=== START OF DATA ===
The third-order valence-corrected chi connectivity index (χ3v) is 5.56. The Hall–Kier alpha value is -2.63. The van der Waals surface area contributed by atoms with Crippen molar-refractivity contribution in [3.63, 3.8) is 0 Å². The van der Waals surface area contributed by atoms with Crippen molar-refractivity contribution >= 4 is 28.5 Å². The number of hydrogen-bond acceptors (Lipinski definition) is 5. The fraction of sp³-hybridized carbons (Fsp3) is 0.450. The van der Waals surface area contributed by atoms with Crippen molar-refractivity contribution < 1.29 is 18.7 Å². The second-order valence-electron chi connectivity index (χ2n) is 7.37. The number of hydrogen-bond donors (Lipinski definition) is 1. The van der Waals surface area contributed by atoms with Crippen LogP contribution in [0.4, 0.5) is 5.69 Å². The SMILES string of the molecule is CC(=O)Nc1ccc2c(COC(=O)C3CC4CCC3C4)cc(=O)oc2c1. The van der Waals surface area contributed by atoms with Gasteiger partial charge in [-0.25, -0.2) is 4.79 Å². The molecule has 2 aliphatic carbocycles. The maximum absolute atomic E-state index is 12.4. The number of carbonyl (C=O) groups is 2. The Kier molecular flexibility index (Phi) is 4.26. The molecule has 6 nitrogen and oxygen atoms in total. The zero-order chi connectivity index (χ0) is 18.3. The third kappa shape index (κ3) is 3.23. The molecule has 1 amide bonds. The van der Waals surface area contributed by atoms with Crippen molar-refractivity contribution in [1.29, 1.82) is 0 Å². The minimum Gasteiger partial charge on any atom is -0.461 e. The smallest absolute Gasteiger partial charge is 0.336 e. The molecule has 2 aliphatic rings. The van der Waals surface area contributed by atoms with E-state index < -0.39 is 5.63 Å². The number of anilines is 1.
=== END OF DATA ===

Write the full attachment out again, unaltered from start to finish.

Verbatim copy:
The third-order valence-corrected chi connectivity index (χ3v) is 5.56. The Hall–Kier alpha value is -2.63. The van der Waals surface area contributed by atoms with Crippen molar-refractivity contribution in [3.63, 3.8) is 0 Å². The van der Waals surface area contributed by atoms with Crippen molar-refractivity contribution >= 4 is 28.5 Å². The number of hydrogen-bond acceptors (Lipinski definition) is 5. The fraction of sp³-hybridized carbons (Fsp3) is 0.450. The van der Waals surface area contributed by atoms with Crippen molar-refractivity contribution < 1.29 is 18.7 Å². The second-order valence-electron chi connectivity index (χ2n) is 7.37. The number of hydrogen-bond donors (Lipinski definition) is 1. The van der Waals surface area contributed by atoms with Crippen LogP contribution in [0.4, 0.5) is 5.69 Å². The SMILES string of the molecule is CC(=O)Nc1ccc2c(COC(=O)C3CC4CCC3C4)cc(=O)oc2c1. The van der Waals surface area contributed by atoms with Gasteiger partial charge in [-0.25, -0.2) is 4.79 Å². The molecule has 2 aliphatic carbocycles. The maximum absolute atomic E-state index is 12.4. The number of carbonyl (C=O) groups is 2. The Kier molecular flexibility index (Phi) is 4.26. The molecule has 6 nitrogen and oxygen atoms in total. The zero-order chi connectivity index (χ0) is 18.3. The third kappa shape index (κ3) is 3.23. The molecule has 1 amide bonds. The van der Waals surface area contributed by atoms with Crippen molar-refractivity contribution in [1.29, 1.82) is 0 Å². The minimum Gasteiger partial charge on any atom is -0.461 e. The smallest absolute Gasteiger partial charge is 0.336 e. The molecule has 2 aliphatic rings. The van der Waals surface area contributed by atoms with E-state index < -0.39 is 5.63 Å². The number of anilines is 1.